This article first appeared on Sharkspread’s website and was reprinted with permission.
The second part of this year was dominated by news related to bullish energy markets, including spiking gas prices and extreme price volatility. Causes have been explained in detail by many sources, but few did summarise the aftermath of soaring gas prices and how they affect our everyday lives. The present article attempts to illustrate some of the most important consequences in Europe and the CEE region that were triggered by surging gas prices.
Although wholesale natural gas prices started increasing in the second quarter of 2021, the real aftermath became more visible in the fourth quarter of 2021. In October several energy companies collapsed in the United Kingdom leaving more than 2 million end consumers without a supplier, similarly, a major energy supplier in the Czech Republic had to shut down, as well. Furthermore, Timisoara and Szolnok had to suspend district heating right at heating season’s start.
Shortly after these events, many governments started to implement measures to protect households and businesses. Hence, Romania introduced a price cap on natural gas to prevent consumers from defaulting on their energy bills, while Croatia and Hungary announced maximum values of petrol prices. Also as a consequence of the energy crisis, North Macedonia declared a 30-day state of emergency on 9 November and before that Moldova had been in a state of emergency until the new long-term gas deal with Russia was signed.
Effects of skyrocketing gas prices are not only felt among domestic end-users but also industrial and agricultural sectors are heavily affected. First to feel effects are the energy-intensive companies. For example, natural gas is a key component for manufacturing ammonia, therefore increased production costs have forced several ammonia plants in Europe to shut down, while fertiliser production has also become uneconomical at many sites. This in turn means higher costs for farmers contributing to price increase of food products. No wonder that French farmers were told to leave corn crops unharvested as drying corn requires natural gas. Such events directly contribute to food price inflation.
Hampering fertiliser production caused the shortage of its by-products, such as AdBlue or CO2. AdBlue is a diesel fuel additive and its deficit together with rising fuel prices threatens road freight transportation. CO2 is crucial for food and beverage (F&B) industries, and is used to carbonate beverages or extend the freshness of products.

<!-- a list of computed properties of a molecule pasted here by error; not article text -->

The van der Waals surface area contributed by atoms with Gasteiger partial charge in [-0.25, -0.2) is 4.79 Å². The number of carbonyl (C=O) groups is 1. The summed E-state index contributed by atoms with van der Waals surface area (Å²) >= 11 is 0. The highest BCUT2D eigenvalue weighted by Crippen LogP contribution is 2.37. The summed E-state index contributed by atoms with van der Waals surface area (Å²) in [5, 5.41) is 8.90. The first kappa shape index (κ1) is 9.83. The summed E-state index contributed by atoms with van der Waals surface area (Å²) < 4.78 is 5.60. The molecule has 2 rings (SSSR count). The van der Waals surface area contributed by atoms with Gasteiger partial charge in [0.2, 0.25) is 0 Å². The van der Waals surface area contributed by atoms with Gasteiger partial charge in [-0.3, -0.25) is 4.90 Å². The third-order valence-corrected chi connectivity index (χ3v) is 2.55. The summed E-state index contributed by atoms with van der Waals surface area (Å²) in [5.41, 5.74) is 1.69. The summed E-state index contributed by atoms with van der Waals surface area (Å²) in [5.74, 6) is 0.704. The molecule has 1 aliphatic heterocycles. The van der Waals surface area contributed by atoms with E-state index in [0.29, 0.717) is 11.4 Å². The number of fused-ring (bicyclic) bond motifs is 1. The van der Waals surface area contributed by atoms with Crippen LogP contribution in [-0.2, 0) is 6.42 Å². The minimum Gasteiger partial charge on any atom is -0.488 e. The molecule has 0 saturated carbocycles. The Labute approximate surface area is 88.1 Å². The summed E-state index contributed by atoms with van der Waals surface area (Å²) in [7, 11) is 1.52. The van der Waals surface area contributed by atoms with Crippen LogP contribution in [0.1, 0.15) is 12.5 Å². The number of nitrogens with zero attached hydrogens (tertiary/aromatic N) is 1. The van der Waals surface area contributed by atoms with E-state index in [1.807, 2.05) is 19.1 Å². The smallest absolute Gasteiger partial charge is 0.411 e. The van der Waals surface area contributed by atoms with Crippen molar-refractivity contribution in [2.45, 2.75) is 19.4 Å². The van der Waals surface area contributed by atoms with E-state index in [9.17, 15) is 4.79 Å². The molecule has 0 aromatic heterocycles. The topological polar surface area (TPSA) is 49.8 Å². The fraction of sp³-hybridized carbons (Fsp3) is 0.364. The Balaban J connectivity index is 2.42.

Energy-intensive industries, like paper or food packaging production, are similarly exposed to gas price movements and are subsequently causing prices of other final products to go up. Therefore, the effects of gas prices are all-encompassing and can hurt businesses of all sizes, small and medium-sized enterprises might be the most vulnerable in the current price environment.
Finally, we should not forget about the environmental implications. 2050 carbon neutrality goals might be in jeopardy as the profitability of coal-fired generation has started to surge over the gas-fired power plants, thus high natural gas prices caused CO2 emission levels to rebound to their second-highest value to date in October.
On 13 October – as a quick response – the European Commission presented a toolbox including short and mid-term measures to mitigate the energy crisis without endangering Green Deal goals. Shortly after the European Council held an extraordinary summit on 21-22 October leaving energy ministers to discuss the details and implementation of the possible measures. The only outcome is to leave the possibility for European countries to manage the crisis on their own. As consensus was not reached in EU measures, many further talks will follow.
In consequence of the above, annual inflation in the Eurozone rose sharply to 4.1 per cent in October up from 3.4 per cent in September, while in Hungary it hit a 9-year record at 6.5 per cent. Annual inflation shows the rate of price change of goods and services, hence soaring gas prices had contributed to the price increase of different types of products and services.
The article aimed to provide a snapshot of the current situation and focuses on consequences related to the natural gas prices, whereas potential long-term effects or implications caused by other commodity markets were not investigated. Nonetheless, some of the latest headlines are already projecting further price increase of food products, building materials and the bankruptcy of more companies with receiving their first energy invoices of the new gas year and early next year.